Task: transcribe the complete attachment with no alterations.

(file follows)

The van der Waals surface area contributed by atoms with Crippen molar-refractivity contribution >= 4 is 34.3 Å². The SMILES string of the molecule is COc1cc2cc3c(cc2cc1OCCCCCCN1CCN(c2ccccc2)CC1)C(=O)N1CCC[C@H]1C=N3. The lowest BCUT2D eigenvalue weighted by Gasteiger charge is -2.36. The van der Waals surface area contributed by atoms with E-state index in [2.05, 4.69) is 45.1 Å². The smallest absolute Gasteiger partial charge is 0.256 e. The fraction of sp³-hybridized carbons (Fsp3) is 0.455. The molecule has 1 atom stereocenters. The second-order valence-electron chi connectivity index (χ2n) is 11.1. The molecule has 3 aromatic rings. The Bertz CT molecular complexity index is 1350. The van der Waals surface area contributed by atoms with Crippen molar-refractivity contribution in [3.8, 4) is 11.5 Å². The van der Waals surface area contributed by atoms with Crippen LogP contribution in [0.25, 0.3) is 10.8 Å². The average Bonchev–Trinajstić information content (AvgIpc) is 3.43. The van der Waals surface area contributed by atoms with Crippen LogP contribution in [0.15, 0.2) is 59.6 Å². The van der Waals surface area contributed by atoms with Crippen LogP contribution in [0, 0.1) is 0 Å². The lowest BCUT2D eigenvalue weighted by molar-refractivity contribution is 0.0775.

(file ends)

The van der Waals surface area contributed by atoms with Crippen molar-refractivity contribution >= 4 is 34.3 Å². The SMILES string of the molecule is COc1cc2cc3c(cc2cc1OCCCCCCN1CCN(c2ccccc2)CC1)C(=O)N1CCC[C@H]1C=N3. The lowest BCUT2D eigenvalue weighted by Gasteiger charge is -2.36. The van der Waals surface area contributed by atoms with E-state index in [2.05, 4.69) is 45.1 Å². The smallest absolute Gasteiger partial charge is 0.256 e. The fraction of sp³-hybridized carbons (Fsp3) is 0.455. The molecule has 1 atom stereocenters. The second-order valence-electron chi connectivity index (χ2n) is 11.1. The molecule has 3 aromatic rings. The Bertz CT molecular complexity index is 1350. The van der Waals surface area contributed by atoms with Crippen molar-refractivity contribution in [3.8, 4) is 11.5 Å². The van der Waals surface area contributed by atoms with Crippen LogP contribution in [0.25, 0.3) is 10.8 Å². The average Bonchev–Trinajstić information content (AvgIpc) is 3.43. The van der Waals surface area contributed by atoms with Crippen LogP contribution in [0.15, 0.2) is 59.6 Å². The van der Waals surface area contributed by atoms with Crippen LogP contribution in [0, 0.1) is 0 Å². The lowest BCUT2D eigenvalue weighted by molar-refractivity contribution is 0.0775.